A Prayer For Owen Meany by John Irving
F R I D A Y F A V O U R I T E
Some books change you. It’s a feeling hard to explain but if you’ve experienced it, you’ll know what I mean. I read this book in 2006, after a recommendation by my then-boyfriend. We split up not too long after and I am certain that the best thing I got out of that relationship was this book — and I am genuinely so grateful for that!
A Prayer for Owen Meany is a novel about fate and friendship — two boys, John and Owen who grow up in a small New Hampshire town during the 50s and 60s. Their friendship doesn’t get off to a conventional start; at the beginning of the book, Irving describes how Owen accidentally kills John’s mother during a Little League game.
I finished reading A Prayer for Owen Meany in my old bedroom at my parents’ house. I distinctly remember the feeling I had at the time — after hundreds of pages of being totally consumed by Owen (I’ve read a lot of Irving’s books and his writing is utterly, *utterly* consuming), wondering what on Earth was going to happen to this boy who in my mind has to be one of the greatest characters in modern literature, I closed the book, took a deep breath and, with the knowledge I now possessed, I went right back to the start and skimmed through the book from cover to cover. I had to read it again, then and there, knowing what I now knew.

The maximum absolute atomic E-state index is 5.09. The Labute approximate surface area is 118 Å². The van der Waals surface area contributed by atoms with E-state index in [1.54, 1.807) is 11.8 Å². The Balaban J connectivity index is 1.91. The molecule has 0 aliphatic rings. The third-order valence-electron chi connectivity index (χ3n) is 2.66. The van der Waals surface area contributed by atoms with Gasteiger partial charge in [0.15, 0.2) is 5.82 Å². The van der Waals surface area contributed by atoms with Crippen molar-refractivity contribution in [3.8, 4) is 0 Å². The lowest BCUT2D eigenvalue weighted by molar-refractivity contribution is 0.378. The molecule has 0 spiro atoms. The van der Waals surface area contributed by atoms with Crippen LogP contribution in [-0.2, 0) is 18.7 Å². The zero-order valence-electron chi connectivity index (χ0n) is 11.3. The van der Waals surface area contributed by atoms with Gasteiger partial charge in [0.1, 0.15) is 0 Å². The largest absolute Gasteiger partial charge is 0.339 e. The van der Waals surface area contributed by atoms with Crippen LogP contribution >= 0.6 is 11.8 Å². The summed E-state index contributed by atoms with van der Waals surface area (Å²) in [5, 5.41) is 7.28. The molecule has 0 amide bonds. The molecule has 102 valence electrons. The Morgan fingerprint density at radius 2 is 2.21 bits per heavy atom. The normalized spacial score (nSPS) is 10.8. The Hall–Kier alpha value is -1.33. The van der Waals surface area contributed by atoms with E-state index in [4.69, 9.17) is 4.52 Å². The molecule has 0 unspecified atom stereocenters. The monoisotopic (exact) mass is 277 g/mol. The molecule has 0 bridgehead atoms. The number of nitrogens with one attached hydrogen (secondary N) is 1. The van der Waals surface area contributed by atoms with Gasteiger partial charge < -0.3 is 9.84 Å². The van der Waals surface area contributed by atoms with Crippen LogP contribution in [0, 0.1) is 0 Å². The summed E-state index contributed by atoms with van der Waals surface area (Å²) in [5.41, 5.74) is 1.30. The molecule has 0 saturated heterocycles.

I don’t know that you’ll love this book. I don’t know if it will change you. I don’t know if you’ll continue to turn to it, fifteen years on from when you read it. All I can say is that it did all of these things to me. There is no book I own that I am so possessive of either — as you can see, I have it twice (hardback first edition plus paperback) and still refuse to lend it to anyone because I need to have both at the heart of my bookshelf — at all times.